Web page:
Accident, disease and war were risks for seamen and many of them made wills to provide for their families in the event of death. As far back as 1698 the Admiralty had to deal with individuals impersonating deceased seamen or their executors, creditors or next of kin. They were trying to claim unpaid wages by forging wills and letters of attorney .
Published in 1896 by John Ashton in his book The Devil in Britain and America, this acount of The Case of Mary Hill of Beckington was originally recorded by May Hill, the Minister of Beckington in 1691.
Many Dorset families, my own included, can point to a connection with smugglers somewhere in the past. The following article was originally published in Notes & Queries for Somerset & Dorset in 1893
Four-and-a-half decades ago, in the winter of 1962/63, Dorset experienced its coldest Christmas in living memory. Although it wasn’t quite a white Christmas, I do remember as a small boy in Maiden Newton that the snow started on boxing day and stayed with us until March.
For more on the winter of 1962/63 see this feature in the Dorset Echo
Sir Federick Treves penned the best loved of all guides to Dorset. In 1906, his Highways and Byways in Dorset was immediately the most popular book ever written on the county. It is still one of the most sought-after Dorset titles.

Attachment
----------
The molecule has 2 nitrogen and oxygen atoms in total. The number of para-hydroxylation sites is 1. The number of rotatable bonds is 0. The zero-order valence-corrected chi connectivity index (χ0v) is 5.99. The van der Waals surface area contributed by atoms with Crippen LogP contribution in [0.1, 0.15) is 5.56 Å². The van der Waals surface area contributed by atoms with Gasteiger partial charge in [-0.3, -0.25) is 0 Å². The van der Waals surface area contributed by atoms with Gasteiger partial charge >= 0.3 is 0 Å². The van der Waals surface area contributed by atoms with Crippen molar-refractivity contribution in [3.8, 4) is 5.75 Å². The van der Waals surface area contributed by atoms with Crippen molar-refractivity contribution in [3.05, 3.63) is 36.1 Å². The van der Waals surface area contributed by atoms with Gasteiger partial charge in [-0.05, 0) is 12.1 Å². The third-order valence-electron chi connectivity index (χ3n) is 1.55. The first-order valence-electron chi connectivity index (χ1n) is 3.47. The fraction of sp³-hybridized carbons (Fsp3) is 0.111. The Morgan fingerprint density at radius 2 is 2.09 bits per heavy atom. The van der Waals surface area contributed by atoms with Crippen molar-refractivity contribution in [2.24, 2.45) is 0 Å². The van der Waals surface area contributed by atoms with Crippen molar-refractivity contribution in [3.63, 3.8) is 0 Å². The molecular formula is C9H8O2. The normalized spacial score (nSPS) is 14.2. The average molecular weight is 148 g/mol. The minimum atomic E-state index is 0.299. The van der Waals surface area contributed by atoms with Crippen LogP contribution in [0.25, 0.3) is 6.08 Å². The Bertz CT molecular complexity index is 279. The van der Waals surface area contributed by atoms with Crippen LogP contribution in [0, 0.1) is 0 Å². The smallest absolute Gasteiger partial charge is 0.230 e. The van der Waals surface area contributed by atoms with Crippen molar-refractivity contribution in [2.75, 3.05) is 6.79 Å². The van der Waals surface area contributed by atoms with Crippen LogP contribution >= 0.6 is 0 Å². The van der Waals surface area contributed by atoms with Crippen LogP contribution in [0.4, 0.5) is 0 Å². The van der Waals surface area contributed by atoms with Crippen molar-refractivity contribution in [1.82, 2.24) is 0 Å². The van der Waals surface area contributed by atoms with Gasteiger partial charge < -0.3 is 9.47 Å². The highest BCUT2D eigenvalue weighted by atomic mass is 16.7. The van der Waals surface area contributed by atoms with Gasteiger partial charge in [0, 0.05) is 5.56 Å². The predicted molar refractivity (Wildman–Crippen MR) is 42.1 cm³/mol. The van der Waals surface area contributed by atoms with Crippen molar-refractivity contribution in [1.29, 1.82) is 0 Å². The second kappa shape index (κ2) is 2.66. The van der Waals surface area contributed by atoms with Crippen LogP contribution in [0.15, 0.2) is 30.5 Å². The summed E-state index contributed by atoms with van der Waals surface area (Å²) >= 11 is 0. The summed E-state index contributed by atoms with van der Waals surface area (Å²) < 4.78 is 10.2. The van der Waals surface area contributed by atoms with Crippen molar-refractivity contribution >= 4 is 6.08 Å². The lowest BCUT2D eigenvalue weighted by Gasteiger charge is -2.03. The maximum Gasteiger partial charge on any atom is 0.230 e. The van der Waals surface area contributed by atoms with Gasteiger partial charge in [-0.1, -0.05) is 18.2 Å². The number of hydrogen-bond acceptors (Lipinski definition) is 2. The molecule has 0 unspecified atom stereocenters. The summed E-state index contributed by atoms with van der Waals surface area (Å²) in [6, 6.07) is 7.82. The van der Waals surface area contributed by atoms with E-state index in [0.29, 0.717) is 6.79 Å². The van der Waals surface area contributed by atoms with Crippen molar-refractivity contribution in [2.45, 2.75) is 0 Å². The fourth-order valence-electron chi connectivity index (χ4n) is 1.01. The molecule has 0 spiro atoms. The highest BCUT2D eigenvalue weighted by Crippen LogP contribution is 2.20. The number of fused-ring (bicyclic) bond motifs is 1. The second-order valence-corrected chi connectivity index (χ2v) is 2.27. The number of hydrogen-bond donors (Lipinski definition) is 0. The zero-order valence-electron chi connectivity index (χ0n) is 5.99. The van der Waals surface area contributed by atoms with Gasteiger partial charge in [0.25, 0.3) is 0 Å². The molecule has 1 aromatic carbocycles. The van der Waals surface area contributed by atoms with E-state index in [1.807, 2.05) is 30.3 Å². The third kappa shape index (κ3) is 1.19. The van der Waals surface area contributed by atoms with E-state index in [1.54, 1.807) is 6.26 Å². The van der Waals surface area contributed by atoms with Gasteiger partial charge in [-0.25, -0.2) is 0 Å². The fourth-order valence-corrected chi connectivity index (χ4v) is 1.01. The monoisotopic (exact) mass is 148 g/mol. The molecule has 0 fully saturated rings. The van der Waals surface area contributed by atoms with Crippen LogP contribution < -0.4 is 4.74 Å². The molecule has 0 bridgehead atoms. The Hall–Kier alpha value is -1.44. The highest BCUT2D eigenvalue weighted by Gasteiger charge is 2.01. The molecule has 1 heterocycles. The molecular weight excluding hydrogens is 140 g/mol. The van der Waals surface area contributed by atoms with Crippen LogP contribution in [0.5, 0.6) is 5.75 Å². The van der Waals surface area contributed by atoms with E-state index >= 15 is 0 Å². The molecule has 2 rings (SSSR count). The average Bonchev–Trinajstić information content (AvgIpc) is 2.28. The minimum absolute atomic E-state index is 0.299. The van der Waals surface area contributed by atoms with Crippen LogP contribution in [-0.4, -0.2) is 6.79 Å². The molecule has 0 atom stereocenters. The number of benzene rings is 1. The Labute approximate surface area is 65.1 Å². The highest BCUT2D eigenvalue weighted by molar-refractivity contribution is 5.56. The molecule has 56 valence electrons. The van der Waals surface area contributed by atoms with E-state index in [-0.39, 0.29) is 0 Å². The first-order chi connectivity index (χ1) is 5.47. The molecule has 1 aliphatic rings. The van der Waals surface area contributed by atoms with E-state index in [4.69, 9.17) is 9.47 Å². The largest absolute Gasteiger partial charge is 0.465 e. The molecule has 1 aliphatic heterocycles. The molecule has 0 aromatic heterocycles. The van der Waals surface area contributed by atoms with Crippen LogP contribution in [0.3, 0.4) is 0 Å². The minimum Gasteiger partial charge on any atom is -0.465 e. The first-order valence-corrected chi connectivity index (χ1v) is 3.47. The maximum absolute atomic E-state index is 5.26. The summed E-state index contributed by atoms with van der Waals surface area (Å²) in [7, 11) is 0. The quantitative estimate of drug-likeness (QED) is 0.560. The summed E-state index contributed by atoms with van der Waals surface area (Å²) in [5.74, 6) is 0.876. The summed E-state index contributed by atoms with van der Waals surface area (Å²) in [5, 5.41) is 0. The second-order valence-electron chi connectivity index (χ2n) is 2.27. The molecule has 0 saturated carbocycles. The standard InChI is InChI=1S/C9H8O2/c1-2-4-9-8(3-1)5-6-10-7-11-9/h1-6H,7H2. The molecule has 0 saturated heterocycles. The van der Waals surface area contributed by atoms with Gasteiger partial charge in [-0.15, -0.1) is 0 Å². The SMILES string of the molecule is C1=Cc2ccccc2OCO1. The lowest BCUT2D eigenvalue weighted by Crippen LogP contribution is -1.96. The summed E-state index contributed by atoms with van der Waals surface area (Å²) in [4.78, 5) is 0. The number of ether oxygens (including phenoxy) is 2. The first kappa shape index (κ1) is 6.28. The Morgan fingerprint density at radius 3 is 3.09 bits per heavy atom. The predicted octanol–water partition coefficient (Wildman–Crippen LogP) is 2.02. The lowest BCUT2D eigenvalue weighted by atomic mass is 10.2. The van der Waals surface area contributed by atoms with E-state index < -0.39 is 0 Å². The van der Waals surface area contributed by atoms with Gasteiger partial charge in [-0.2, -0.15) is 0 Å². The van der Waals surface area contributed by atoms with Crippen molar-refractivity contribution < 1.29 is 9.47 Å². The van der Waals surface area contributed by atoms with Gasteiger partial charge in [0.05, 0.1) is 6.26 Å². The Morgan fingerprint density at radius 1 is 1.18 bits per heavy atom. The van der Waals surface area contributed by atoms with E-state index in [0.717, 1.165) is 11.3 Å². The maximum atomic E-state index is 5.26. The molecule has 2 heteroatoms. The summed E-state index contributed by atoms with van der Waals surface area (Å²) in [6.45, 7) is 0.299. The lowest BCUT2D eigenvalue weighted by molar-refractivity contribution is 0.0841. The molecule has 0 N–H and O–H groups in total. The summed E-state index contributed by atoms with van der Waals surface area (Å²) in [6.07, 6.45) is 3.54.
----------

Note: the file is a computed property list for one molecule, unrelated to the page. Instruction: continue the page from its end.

Medusa Mees was baptized on November 28, 1813 at All Saints Church, Nunney, Somerset, England the daughter of Rebecca Mees. There is no mention of a fathers name, but on September 15, 1813 a Bastardy Bond had been issued by the local Justices of the Peace naming William Bailey of Trowbridge as the father of Rebecca’s daughter who was born on July 27, 1813 at Nunney.
In the Christian calendar, Lady Day is the Feast of the Annunciation, which is the revelation to Mary, the mother of Jesus by the archangel Gabriel that she would conceive a child to be born the Son of God. Lady Day is celebrated on March 25 exactly nine months before Christmas.
January 3, 2008 at 4:00 am (Genealogy)
The Powys family produced many writers and artists, three of those writers attained enduring fame, John Cowper Powys, Theodore Francis Powys and Llewelyn Powys
Henry Hastings was the absolute stereotype for the eccentric, hunting, shooting and fishing, English country squire. Even in his own time he was considered far from typical. Henry became the squire of Woodlands upon his marriage to Dorothy Willoughby in 1587. The following description of him is attributed to Sir Anthony Ashley Cooper, later the first Earl of Shaftesbury, and describes Henry in 1638 at the time of his wifes death. Although it must have been written, or at least updated, over twenty years later following his death.